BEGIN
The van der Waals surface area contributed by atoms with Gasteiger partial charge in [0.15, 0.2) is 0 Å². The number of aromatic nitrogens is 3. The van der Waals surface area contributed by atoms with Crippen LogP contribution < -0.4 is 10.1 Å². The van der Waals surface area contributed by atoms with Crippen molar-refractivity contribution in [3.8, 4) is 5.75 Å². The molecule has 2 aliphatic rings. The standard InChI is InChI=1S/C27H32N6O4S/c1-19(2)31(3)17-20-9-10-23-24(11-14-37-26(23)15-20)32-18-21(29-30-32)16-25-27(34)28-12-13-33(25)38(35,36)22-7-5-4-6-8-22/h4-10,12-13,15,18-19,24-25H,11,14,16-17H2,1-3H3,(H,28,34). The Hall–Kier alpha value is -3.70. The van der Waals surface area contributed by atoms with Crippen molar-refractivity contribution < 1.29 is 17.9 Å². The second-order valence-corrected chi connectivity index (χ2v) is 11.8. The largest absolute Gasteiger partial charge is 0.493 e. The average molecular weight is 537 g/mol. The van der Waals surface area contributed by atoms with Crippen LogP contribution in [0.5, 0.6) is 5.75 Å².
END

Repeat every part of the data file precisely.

The van der Waals surface area contributed by atoms with Gasteiger partial charge in [0.15, 0.2) is 0 Å². The number of aromatic nitrogens is 3. The van der Waals surface area contributed by atoms with Crippen LogP contribution < -0.4 is 10.1 Å². The van der Waals surface area contributed by atoms with Crippen molar-refractivity contribution in [3.8, 4) is 5.75 Å². The molecule has 2 aliphatic rings. The standard InChI is InChI=1S/C27H32N6O4S/c1-19(2)31(3)17-20-9-10-23-24(11-14-37-26(23)15-20)32-18-21(29-30-32)16-25-27(34)28-12-13-33(25)38(35,36)22-7-5-4-6-8-22/h4-10,12-13,15,18-19,24-25H,11,14,16-17H2,1-3H3,(H,28,34). The Hall–Kier alpha value is -3.70. The van der Waals surface area contributed by atoms with Crippen molar-refractivity contribution < 1.29 is 17.9 Å². The second-order valence-corrected chi connectivity index (χ2v) is 11.8. The largest absolute Gasteiger partial charge is 0.493 e. The average molecular weight is 537 g/mol. The van der Waals surface area contributed by atoms with Crippen LogP contribution in [0.5, 0.6) is 5.75 Å².